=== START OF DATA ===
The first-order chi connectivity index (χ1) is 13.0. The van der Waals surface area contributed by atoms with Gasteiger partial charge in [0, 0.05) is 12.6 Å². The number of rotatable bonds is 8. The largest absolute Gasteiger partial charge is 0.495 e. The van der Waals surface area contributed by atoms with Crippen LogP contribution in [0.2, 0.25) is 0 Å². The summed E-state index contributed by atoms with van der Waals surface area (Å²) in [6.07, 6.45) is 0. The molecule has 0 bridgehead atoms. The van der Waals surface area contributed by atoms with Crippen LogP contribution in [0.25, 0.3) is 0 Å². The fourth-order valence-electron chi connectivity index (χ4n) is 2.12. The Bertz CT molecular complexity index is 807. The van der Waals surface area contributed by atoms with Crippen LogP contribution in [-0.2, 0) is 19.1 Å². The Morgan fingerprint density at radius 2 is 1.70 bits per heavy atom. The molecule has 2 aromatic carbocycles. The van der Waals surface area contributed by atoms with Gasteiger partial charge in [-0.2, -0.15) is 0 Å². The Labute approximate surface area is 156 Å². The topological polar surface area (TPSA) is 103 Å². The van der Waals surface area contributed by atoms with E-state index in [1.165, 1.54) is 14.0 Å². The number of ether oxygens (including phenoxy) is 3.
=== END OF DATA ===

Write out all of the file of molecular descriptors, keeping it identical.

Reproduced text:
The first-order chi connectivity index (χ1) is 13.0. The van der Waals surface area contributed by atoms with Gasteiger partial charge in [0, 0.05) is 12.6 Å². The number of rotatable bonds is 8. The largest absolute Gasteiger partial charge is 0.495 e. The van der Waals surface area contributed by atoms with Crippen LogP contribution in [0.2, 0.25) is 0 Å². The summed E-state index contributed by atoms with van der Waals surface area (Å²) in [6.07, 6.45) is 0. The molecule has 0 bridgehead atoms. The van der Waals surface area contributed by atoms with Crippen LogP contribution in [0.25, 0.3) is 0 Å². The fourth-order valence-electron chi connectivity index (χ4n) is 2.12. The Bertz CT molecular complexity index is 807. The van der Waals surface area contributed by atoms with Crippen LogP contribution in [-0.2, 0) is 19.1 Å². The Morgan fingerprint density at radius 2 is 1.70 bits per heavy atom. The molecule has 2 aromatic carbocycles. The van der Waals surface area contributed by atoms with Gasteiger partial charge in [-0.2, -0.15) is 0 Å². The Labute approximate surface area is 156 Å². The topological polar surface area (TPSA) is 103 Å². The van der Waals surface area contributed by atoms with E-state index in [1.165, 1.54) is 14.0 Å². The number of ether oxygens (including phenoxy) is 3.